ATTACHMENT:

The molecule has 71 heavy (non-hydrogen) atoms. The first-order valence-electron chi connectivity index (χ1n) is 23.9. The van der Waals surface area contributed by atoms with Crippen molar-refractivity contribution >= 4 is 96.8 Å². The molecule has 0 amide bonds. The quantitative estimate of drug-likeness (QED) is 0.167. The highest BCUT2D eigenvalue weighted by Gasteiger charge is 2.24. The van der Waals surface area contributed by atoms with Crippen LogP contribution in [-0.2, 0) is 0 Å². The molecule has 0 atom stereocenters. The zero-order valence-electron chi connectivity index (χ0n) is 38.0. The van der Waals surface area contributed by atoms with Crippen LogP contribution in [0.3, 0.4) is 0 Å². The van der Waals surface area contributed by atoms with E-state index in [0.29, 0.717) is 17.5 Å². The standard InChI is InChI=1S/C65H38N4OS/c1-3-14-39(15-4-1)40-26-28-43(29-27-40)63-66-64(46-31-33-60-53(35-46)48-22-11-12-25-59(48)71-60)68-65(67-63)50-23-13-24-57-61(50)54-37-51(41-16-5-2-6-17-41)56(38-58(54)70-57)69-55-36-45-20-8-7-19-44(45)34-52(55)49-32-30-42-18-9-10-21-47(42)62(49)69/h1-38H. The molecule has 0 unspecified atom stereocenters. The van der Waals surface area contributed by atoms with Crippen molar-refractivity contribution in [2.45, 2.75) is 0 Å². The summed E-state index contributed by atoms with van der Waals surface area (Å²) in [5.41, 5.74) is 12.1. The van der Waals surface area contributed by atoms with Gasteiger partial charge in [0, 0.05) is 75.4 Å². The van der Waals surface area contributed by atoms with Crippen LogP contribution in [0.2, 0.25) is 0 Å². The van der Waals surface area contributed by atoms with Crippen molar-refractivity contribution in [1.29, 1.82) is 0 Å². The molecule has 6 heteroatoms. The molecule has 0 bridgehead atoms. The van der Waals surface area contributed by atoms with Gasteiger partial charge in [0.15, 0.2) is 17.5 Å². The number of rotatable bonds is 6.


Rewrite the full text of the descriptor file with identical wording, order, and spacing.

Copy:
The molecule has 71 heavy (non-hydrogen) atoms. The first-order valence-electron chi connectivity index (χ1n) is 23.9. The van der Waals surface area contributed by atoms with Crippen molar-refractivity contribution >= 4 is 96.8 Å². The molecule has 0 amide bonds. The quantitative estimate of drug-likeness (QED) is 0.167. The highest BCUT2D eigenvalue weighted by Gasteiger charge is 2.24. The van der Waals surface area contributed by atoms with Crippen LogP contribution in [-0.2, 0) is 0 Å². The molecule has 0 atom stereocenters. The zero-order valence-electron chi connectivity index (χ0n) is 38.0. The van der Waals surface area contributed by atoms with Crippen LogP contribution in [0.3, 0.4) is 0 Å². The van der Waals surface area contributed by atoms with E-state index in [0.29, 0.717) is 17.5 Å². The standard InChI is InChI=1S/C65H38N4OS/c1-3-14-39(15-4-1)40-26-28-43(29-27-40)63-66-64(46-31-33-60-53(35-46)48-22-11-12-25-59(48)71-60)68-65(67-63)50-23-13-24-57-61(50)54-37-51(41-16-5-2-6-17-41)56(38-58(54)70-57)69-55-36-45-20-8-7-19-44(45)34-52(55)49-32-30-42-18-9-10-21-47(42)62(49)69/h1-38H. The molecule has 0 unspecified atom stereocenters. The van der Waals surface area contributed by atoms with Crippen molar-refractivity contribution in [2.45, 2.75) is 0 Å². The summed E-state index contributed by atoms with van der Waals surface area (Å²) in [5.41, 5.74) is 12.1. The van der Waals surface area contributed by atoms with Gasteiger partial charge in [0, 0.05) is 75.4 Å². The van der Waals surface area contributed by atoms with Crippen LogP contribution in [0.2, 0.25) is 0 Å². The van der Waals surface area contributed by atoms with Crippen molar-refractivity contribution in [1.29, 1.82) is 0 Å². The molecule has 6 heteroatoms. The molecule has 0 bridgehead atoms. The van der Waals surface area contributed by atoms with Gasteiger partial charge in [0.15, 0.2) is 17.5 Å². The number of rotatable bonds is 6.